To me, there is no bigger wish for the New Year than world peace. The original recipe of these cookies comes from the French renowned pastry chef Pierre Hermé. Dorie Greenspan popularizes them by naming them world peace cookies. As the story goes: Dorie’s neighbor told her that a daily dose of these cookies was all we need to ensure lasting world peace. We’re hopeful for enduring peace. One cookie at a time; one day at a time.
These cookies differ from most by using two kinds of sugar: mainly light brown and about 27% granulated sugar (of the total amount of sugar used). Brown sugar, as Dorie explains, gives the cookies the chewiness. The amount of sugar tops any other ingredients, including flour or butter. That seems unusual! A good amount of “best-quality” bittersweet chocolate, as well as a sprinkling of salt, go into the mix. In the end, I get cookies that are crispy rather than chewy. More like a sable cookie that breaks easily on contact. That could be attributed to the use of turbinado (less processed than brown sugar made from the first pressing of sugar cane) rather than the regular brown sugar, which has more moisture in it.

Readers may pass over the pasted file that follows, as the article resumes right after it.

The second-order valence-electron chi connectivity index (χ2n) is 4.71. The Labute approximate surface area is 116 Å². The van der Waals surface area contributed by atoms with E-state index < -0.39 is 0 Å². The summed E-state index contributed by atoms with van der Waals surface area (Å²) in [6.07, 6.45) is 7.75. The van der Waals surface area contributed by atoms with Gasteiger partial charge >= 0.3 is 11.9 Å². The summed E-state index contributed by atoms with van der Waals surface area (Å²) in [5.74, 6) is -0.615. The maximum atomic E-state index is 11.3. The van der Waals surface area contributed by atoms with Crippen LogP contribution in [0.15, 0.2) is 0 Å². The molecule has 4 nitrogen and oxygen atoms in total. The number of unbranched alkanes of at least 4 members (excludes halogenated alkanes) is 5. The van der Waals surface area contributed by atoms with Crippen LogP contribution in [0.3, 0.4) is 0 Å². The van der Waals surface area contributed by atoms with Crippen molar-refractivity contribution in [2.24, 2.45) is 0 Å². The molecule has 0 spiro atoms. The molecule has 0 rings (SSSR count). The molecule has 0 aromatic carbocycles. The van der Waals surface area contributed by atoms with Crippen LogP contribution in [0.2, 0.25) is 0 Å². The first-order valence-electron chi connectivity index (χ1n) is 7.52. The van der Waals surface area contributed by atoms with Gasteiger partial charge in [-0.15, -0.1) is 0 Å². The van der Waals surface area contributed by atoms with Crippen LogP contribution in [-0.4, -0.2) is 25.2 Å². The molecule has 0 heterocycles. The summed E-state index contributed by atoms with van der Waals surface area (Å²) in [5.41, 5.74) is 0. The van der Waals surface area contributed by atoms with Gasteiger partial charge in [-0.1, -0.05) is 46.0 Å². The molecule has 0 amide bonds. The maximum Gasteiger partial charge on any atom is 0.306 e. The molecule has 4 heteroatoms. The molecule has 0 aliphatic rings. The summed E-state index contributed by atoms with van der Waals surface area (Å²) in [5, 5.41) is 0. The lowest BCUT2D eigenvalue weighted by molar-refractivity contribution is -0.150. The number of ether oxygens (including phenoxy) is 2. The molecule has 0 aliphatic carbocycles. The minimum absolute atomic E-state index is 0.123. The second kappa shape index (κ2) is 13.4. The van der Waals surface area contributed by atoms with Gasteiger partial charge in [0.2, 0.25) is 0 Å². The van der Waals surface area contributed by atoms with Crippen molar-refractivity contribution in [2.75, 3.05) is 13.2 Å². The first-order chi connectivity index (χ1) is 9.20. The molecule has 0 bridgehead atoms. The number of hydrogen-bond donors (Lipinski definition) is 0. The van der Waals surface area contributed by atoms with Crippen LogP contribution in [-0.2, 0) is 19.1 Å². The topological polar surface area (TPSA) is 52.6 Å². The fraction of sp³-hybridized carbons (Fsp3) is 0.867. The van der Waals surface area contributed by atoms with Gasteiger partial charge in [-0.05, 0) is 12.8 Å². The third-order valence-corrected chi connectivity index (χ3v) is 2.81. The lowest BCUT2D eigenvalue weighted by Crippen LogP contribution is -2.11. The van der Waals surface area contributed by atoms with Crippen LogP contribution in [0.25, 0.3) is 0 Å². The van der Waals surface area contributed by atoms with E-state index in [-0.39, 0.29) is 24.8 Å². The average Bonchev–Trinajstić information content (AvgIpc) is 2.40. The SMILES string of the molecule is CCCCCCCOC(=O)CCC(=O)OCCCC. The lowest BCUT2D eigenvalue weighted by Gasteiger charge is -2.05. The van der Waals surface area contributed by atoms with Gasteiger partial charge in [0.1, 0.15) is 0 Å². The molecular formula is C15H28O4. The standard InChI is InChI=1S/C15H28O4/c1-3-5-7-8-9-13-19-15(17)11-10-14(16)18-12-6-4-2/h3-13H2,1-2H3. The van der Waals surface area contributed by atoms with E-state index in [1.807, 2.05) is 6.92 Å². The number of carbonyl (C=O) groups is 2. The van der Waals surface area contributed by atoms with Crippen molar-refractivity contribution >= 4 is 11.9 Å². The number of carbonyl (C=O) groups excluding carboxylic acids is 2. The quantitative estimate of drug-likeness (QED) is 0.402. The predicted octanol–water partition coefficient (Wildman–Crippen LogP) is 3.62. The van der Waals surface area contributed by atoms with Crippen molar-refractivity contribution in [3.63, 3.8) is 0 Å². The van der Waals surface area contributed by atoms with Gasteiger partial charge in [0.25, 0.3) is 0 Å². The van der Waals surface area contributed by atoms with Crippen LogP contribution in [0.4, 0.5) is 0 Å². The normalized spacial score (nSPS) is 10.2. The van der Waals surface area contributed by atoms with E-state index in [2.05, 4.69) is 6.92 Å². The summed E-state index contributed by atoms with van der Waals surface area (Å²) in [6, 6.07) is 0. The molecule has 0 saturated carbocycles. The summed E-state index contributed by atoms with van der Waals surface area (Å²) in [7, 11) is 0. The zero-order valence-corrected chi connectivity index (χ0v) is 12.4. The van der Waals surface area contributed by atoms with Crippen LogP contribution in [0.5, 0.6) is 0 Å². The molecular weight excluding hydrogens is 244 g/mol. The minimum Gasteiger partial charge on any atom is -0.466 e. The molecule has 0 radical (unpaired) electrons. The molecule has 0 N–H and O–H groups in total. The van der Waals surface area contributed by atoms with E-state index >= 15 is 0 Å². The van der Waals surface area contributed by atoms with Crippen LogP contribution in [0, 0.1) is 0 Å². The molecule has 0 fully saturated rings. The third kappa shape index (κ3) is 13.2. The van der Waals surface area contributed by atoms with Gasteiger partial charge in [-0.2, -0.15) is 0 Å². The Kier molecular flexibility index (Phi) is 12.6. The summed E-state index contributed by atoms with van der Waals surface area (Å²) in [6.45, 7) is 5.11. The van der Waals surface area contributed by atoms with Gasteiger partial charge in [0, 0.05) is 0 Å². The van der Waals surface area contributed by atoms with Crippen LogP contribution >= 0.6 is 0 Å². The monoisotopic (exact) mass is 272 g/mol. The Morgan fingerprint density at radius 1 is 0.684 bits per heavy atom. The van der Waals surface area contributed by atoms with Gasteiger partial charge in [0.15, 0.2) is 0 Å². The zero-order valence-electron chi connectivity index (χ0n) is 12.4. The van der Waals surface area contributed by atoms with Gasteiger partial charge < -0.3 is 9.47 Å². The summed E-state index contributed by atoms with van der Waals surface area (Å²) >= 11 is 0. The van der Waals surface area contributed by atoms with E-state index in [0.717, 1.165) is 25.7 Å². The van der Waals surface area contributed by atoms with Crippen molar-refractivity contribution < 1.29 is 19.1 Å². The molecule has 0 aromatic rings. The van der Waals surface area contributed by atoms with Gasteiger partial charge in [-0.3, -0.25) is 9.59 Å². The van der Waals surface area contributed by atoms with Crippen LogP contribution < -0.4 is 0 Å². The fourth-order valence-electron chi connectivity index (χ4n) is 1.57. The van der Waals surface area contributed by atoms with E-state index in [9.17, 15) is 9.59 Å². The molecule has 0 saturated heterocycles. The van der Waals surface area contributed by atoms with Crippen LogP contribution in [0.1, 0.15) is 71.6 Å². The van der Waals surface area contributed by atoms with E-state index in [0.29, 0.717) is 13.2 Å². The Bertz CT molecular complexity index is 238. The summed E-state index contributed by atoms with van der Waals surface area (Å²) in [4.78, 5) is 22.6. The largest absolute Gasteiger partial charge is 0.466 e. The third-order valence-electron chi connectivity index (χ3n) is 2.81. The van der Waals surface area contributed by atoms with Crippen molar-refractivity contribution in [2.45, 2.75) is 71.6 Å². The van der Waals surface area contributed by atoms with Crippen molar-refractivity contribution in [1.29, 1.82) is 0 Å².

Dorie warns us that the cookie dough can be unpredictable and crumbly. I thought the dough was well behaved, as I shaped it into a log and chilled it — until I tried to slice it. I finally saw the crumbly side of the dough, no matter how carefully I handled it. Not fully prepared for that, I had to resort to pressing the dough together to form cohesive but imperfect rounds on the cookie sheet and baked them. No harm done!
To see more world peace cookies by other bakers in all forms and variations, please see the blogroll at Tuesdays with Dorie. Wishing you peace and a very happy 2017!